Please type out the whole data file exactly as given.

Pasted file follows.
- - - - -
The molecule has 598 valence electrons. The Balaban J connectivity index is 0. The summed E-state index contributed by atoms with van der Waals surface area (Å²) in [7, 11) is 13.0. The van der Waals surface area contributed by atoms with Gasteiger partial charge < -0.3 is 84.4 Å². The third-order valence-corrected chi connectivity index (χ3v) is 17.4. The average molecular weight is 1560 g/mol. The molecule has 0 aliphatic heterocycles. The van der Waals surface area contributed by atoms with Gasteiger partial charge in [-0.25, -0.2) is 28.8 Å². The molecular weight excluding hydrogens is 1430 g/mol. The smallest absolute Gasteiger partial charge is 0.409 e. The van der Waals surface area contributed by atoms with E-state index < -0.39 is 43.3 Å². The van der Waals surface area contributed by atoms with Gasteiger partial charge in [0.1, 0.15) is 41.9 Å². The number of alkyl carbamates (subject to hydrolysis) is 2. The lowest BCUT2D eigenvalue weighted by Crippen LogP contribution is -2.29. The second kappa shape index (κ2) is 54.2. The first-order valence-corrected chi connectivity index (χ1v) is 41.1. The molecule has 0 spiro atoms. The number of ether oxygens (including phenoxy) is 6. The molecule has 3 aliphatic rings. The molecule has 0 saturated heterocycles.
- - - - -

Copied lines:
The molecule has 598 valence electrons. The Balaban J connectivity index is 0. The summed E-state index contributed by atoms with van der Waals surface area (Å²) in [7, 11) is 13.0. The van der Waals surface area contributed by atoms with Gasteiger partial charge < -0.3 is 84.4 Å². The third-order valence-corrected chi connectivity index (χ3v) is 17.4. The average molecular weight is 1560 g/mol. The molecule has 0 aliphatic heterocycles. The van der Waals surface area contributed by atoms with Gasteiger partial charge in [-0.25, -0.2) is 28.8 Å². The molecular weight excluding hydrogens is 1430 g/mol. The smallest absolute Gasteiger partial charge is 0.409 e. The van der Waals surface area contributed by atoms with E-state index < -0.39 is 43.3 Å². The van der Waals surface area contributed by atoms with Gasteiger partial charge in [0.1, 0.15) is 41.9 Å². The number of alkyl carbamates (subject to hydrolysis) is 2. The lowest BCUT2D eigenvalue weighted by Crippen LogP contribution is -2.29. The second kappa shape index (κ2) is 54.2. The first-order valence-corrected chi connectivity index (χ1v) is 41.1. The molecule has 0 spiro atoms. The number of ether oxygens (including phenoxy) is 6. The molecule has 3 aliphatic rings. The molecule has 0 saturated heterocycles.